John Mahoney was an actor known for his role as the cranky, blue-collar dad to pompous sons Frasier and Niles on the TV sitcom “Frasier.” He died Feb. 4 in Chicago after a brief hospitalization, his manager said. The cause of death was not immediately provided. He was 77. Mahoney was a two-time Emmy nominee for his portrayal of Martin Crane in “Frasier,” the hit “Cheers” spinoff that aired from 1993 to 2004. He won a 1986 Tony Award for “The House of Blue Leaves.” He worked steadily in movies, including such films as “Say Anything,” “The American President,” “Eight Men Out” and “Tin Men.”
John Gavin was an actor who appeared in such films as “Spartacus” and “Psycho” before forsaking acting to become President Ronald Reagan’s ambassador to Mexico. He died Feb. 9 at his home in Beverly Hills, Calif. He was 86. Gavin played Julius Caesar in “Spartacus” and Janet Leigh’s divorced lover, Sam Loomis, in the 1960 Alfred Hitchcock classic “Psycho.” He later made guest appearances on “The Love Boat,” “Fantasy Island” and other television series. He was appointed ambassador to Mexico in 1981 and served until 1986. He was president of the Screen Actors Guild from 1971 to 1973.
Reg E. Cathey was an actor whose roles on such television shows as “House of Cards” and “The Wire” won him legions of fans and an Emmy Award. He died Feb. 9 in New York. The cause was not given. He was 59. Cathey won an Emmy for Outstanding Guest Actor in a Drama Series in 2015 for his portrayal of barbecue pit owner Freddy Hayes in the Netflix series “House of Cards.” He played a Baltimore political operative in “The Wire” and a warden in “Oz,” both on HBO. He also had roles in network TV series such as “Law & Order” and “30 Rock,” and in movies including “Fantastic Four,” “Hands of Stone” and “American Psycho.”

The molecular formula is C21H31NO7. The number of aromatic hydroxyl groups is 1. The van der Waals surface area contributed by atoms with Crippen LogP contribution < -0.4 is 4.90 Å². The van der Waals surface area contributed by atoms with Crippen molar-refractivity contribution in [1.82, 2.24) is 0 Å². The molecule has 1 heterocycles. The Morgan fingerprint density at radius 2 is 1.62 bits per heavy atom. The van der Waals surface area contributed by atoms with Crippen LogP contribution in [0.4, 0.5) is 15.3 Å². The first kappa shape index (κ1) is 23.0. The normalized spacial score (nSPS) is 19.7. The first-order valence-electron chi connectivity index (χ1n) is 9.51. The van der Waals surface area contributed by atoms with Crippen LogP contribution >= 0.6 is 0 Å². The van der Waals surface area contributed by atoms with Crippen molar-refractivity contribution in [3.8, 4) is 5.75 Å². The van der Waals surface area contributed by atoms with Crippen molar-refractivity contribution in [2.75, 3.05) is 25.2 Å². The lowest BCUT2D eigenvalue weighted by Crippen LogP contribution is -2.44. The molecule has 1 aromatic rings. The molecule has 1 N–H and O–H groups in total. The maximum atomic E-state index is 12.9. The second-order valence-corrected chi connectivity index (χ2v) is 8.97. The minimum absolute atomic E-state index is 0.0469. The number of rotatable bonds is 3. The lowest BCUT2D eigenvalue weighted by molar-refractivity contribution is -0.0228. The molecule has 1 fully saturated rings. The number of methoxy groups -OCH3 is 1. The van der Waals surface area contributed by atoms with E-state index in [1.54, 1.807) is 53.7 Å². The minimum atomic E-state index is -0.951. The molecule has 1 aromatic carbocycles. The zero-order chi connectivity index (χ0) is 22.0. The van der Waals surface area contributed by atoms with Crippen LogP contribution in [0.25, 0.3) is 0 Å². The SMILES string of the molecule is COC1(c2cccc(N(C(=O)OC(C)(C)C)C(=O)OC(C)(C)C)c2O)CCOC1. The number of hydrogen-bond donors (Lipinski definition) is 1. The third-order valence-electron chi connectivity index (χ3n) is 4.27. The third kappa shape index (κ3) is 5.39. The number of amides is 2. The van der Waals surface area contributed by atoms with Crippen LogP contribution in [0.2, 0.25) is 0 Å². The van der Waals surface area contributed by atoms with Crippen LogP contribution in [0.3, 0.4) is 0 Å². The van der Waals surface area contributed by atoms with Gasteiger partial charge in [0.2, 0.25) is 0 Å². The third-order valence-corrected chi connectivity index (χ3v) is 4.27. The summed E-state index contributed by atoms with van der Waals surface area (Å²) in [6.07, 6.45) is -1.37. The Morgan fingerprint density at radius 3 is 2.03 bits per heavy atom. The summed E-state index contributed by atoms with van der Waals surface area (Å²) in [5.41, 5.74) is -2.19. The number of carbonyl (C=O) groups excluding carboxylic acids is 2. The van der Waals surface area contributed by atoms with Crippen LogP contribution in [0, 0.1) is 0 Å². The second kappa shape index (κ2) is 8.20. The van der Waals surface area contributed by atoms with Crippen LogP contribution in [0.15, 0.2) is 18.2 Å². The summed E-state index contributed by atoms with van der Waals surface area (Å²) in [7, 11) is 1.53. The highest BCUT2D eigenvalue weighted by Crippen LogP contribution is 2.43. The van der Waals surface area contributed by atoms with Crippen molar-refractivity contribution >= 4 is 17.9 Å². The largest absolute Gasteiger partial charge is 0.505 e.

Mickey Jones was a drummer who toured with Bob Dylan and recorded with Kenny Rogers before becoming a character actor in movies and on television shows. He died Feb. 7. He was 76. Jones was the drummer on Dylan’s storied 1966 world tour. His many television credits included “The Dukes of Hazzard,” “Charlie’s Angels,” “The Rockford Files,” “The Incredible Hulk,” “M.A.S.H,” “Home Improvement” and “Justified.” He was also seen in “National Lampoon’s Vacation,” “Starman,” “Sling Blade” and other movies.
Lin Bolen was the highest-ranking woman in television in the early 1970s when she was the executive in charge of NBC’s daytime programming. She died Jan. 18 in Santa Monica, Calif. She was 76. Bolen was just 31 in 1972 when she was appointed director of daytime programs at NBC, putting her in charge of the network’s collection of soap operas and game shows. A year later she was given the title of vice president for daytime programs. She held that job until forming her own production company in 1976.
Johann Johannsson was an award-winning composer and producer who combined classical sounds and modern electronics on the acclaimed soundtracks to “The Theory of Everything” and “Sicario.” He was found dead Feb. 9 at his Berlin apartment. More details were not immediately available. He was 48. Johannsson won a Golden Globe and received Grammy and Oscar nominations for his score for “The Theory of Everything,” the 2014 film about physicist Stephen Hawking. He also received an Oscar nomination for the 2015 movie “Sicario.”
Compiled from news service reports by Chris Carter, firstname.lastname@example.org.